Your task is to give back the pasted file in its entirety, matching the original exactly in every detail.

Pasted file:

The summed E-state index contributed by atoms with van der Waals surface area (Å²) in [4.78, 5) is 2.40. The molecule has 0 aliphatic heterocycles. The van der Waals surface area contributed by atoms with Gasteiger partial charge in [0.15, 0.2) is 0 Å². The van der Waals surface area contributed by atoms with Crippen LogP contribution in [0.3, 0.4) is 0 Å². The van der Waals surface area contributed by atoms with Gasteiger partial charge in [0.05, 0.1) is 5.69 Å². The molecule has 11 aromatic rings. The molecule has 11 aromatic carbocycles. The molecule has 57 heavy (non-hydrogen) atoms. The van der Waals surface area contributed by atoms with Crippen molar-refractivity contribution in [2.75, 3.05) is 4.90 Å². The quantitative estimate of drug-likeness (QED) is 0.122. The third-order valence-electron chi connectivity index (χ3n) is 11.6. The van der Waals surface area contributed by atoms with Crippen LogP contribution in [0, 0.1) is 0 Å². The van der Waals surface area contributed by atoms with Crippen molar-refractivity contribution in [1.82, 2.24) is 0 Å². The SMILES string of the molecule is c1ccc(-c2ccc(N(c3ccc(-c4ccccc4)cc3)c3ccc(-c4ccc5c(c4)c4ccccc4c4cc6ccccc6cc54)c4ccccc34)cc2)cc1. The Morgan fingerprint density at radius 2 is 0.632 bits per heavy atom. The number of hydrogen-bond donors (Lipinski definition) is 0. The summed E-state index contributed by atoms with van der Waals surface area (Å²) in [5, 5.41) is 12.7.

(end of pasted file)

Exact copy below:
The summed E-state index contributed by atoms with van der Waals surface area (Å²) in [4.78, 5) is 2.40. The molecule has 0 aliphatic heterocycles. The van der Waals surface area contributed by atoms with Gasteiger partial charge in [0.15, 0.2) is 0 Å². The van der Waals surface area contributed by atoms with Crippen LogP contribution in [0.3, 0.4) is 0 Å². The van der Waals surface area contributed by atoms with Gasteiger partial charge in [0.05, 0.1) is 5.69 Å². The molecule has 11 aromatic rings. The molecule has 11 aromatic carbocycles. The molecule has 57 heavy (non-hydrogen) atoms. The van der Waals surface area contributed by atoms with Crippen molar-refractivity contribution in [2.75, 3.05) is 4.90 Å². The quantitative estimate of drug-likeness (QED) is 0.122. The third-order valence-electron chi connectivity index (χ3n) is 11.6. The van der Waals surface area contributed by atoms with Crippen LogP contribution in [0, 0.1) is 0 Å². The van der Waals surface area contributed by atoms with Crippen molar-refractivity contribution in [1.82, 2.24) is 0 Å². The SMILES string of the molecule is c1ccc(-c2ccc(N(c3ccc(-c4ccccc4)cc3)c3ccc(-c4ccc5c(c4)c4ccccc4c4cc6ccccc6cc54)c4ccccc34)cc2)cc1. The Morgan fingerprint density at radius 2 is 0.632 bits per heavy atom. The number of hydrogen-bond donors (Lipinski definition) is 0. The summed E-state index contributed by atoms with van der Waals surface area (Å²) in [5, 5.41) is 12.7.